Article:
Our system of law contains an established principle to protect against letting speech become inflammatory. The concept is called fighting words. Words likely to move people to violent acts can be legitimately restricted. If they are uttered and spark violence, they can be punished.
Beyond that, freedom of speech has always been considered fundamental to the American way of life — that is until the advent of Political Correctness, which insists that some speech is inherently racist or sexist or reinforces whatever brand of supremacy you’re against.
This warped way of thinking dominates college and university campuses today. It’s made deep inroads into media and popular culture.
We’ve even adopted certain aspects of it in ordinary day-to-day conversation. We tend to guard our speech, not out of respect for simple politeness or humane consideration or Christian charity, but in fear of uttering words or giving voice to ideas that have been declared toxic by our dominant cultural poobahs.
This is dangerous. It poses a serious threat to freedom.
And by the way, it’s rapidly becoming a key tenet of the Democratic Party.
It must be purged from our society.
And yes, I see the irony inherent in that statement.
But we don’t purge it by adopting some Conservative version of Political Correctness. We purge it by invoking — by elevating, by cherishing, by defending — the First Amendment.
I acknowledge that anti-Semitism is on the upswing, and I understand why Jews might be uncomfortable with letting Ilhan Omar spout her vile Islamist-Socialist ravings. She and other radical Leftists are attempting to exploit First-Amendment freedom to promote ideas that are inimical to American liberty. Ideas such as Socialism and Islamic Sharia Law.
They are, in essence, weaponizing freedom. And there may come a time — God help us! — when direct action against this tactic is necessary.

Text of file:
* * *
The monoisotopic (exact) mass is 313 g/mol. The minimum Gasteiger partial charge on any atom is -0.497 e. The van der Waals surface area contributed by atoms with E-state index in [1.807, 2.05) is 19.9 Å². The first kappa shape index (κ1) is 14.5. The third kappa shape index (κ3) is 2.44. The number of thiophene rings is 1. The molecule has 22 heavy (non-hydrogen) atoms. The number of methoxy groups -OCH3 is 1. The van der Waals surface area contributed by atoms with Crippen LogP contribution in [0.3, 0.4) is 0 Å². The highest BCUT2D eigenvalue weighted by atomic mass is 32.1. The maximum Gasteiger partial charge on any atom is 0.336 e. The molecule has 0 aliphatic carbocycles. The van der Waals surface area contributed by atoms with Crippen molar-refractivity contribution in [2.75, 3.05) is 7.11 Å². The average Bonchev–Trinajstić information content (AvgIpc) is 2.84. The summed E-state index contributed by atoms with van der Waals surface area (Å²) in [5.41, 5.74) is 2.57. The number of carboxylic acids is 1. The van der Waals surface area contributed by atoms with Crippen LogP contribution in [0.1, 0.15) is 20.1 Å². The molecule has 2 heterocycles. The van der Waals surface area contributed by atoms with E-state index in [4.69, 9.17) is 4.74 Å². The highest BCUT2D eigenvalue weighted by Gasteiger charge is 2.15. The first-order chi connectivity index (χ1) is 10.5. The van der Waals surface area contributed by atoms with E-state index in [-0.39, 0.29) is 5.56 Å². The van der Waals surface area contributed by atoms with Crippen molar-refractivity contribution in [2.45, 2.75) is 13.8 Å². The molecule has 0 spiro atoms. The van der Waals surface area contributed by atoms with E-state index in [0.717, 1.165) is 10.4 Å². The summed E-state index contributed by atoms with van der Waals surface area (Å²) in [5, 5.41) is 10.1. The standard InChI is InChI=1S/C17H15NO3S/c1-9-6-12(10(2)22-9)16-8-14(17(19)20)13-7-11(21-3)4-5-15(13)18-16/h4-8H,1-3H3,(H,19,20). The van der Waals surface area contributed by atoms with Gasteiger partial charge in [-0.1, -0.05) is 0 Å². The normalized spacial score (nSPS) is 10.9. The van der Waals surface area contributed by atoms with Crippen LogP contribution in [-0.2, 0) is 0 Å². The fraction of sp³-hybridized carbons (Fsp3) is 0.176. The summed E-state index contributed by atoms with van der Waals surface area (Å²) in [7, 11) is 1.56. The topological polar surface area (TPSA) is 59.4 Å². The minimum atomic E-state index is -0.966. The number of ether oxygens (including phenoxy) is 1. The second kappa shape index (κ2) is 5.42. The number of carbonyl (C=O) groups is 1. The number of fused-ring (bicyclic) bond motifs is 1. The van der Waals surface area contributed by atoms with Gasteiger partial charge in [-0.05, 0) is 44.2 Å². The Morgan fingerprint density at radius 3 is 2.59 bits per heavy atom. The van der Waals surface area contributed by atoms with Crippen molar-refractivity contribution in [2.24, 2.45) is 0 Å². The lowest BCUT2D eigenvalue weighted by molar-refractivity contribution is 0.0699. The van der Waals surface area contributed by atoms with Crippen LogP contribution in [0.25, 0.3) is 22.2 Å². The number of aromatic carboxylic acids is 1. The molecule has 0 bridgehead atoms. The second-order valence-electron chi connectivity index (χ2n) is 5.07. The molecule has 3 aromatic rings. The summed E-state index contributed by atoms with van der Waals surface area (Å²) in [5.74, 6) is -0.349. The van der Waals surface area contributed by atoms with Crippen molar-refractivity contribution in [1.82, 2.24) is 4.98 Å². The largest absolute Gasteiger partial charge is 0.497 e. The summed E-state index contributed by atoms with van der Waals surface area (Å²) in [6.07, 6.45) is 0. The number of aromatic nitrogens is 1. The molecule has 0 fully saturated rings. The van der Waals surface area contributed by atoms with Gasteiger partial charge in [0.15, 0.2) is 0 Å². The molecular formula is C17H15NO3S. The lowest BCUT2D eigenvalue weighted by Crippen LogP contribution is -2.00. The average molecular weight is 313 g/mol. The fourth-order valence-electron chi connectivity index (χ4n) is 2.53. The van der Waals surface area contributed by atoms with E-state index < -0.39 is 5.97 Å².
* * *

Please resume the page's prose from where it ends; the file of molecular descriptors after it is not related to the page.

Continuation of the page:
For now, though, I say let Ilhan Omar display her subversive intentions, and let her party leaders display their mendacious complicity.
In the meantime, there’s a movement among Jews to cut their traditional ties with the Democratic Party. It’s called “Jexodus.” And it’s growing.
I’ll bet the Democrats really hate that.
To Rep. Ilhan Omar herself, the main point of the anti-hate resolution was its stand against criticism of Islam…
…which demonstrates that the resolution contained something for everybody.
Meanwhile, presidential counselor Kellyanne Conway fixed on the contrast in how people are treated by virtue of their political leanings…
…and some Facebook denizen with a strong sense of irony made this wry comment on politicians in general…
Interviewed on “Meet the Press,” Wyoming Senator Liz Cheney, one of the Republicans voting against the resolution, gave NBC host Chuck Todd what-for about Democrat perfidy…
“This isn’t just being silent, they are protecting her by failing to put a resolution on the floor that names her and that strips her of her committee assignments.”
Writing in National Review, Jonathan S. Tobin, editor in chief of Jewish News Service, points out that among certain Democrats, Ilhan Omar is seen as a victim of the resolution effort — to the detriment of Jews…
“Omar has emerged from this incident not only unscathed but also confident that many in the House, and several Democratic presidential candidates, consider her the aggrieved party in the discussion. With so many Democrats agreeing that Omar had been unfairly singled out because of her race and religion, that leaves Jews, one of the most loyal constituencies of the Democratic party, pondering the speed with which they had been discarded.”
Check out his thoughts at…
Robert Spencer of Jihad Watch runs down the Qur’anic verses that vilify Judaism, providing the religious basis for Omar’s attitude toward Jews. He postulates that after the resolution…
“The chances that Ilhan Omar will continue to make antisemitic statements are 100%.”…
Writing at the online journal, American Greatness, historian Victor Davis Hanson sees the whole leftward lurch taken by the Democrats (of which Omar’s anti-Semitism is just a symptom) as reenacting 1972, when the party, led by George McGovern, went down in blazing defeat to Richard Nixon. For Hanson it’s déjà vu all over again…
“The recent failure to condemn explicit anti-Semitism, as voiced by some new anti-Semitic, anti-Israel left-wing congresswomen, reveals that the Democratic Party is captive to an entirely new manifestation of a tired, old ideology.”
This holds a special irony…
“Moreover, anti-Semitism will only increase among those on the Left, because it practitioners are mostly ignorant of its terrible history, and instead assume that as ‘people of color’ and ‘marginalized peoples’ they should be exempt from criticism — as we saw when Omar redoubled her rhetoric and thereby earned the approval of David Duke.”
May Hanson’s political prognostication be correct — 2020 is coming…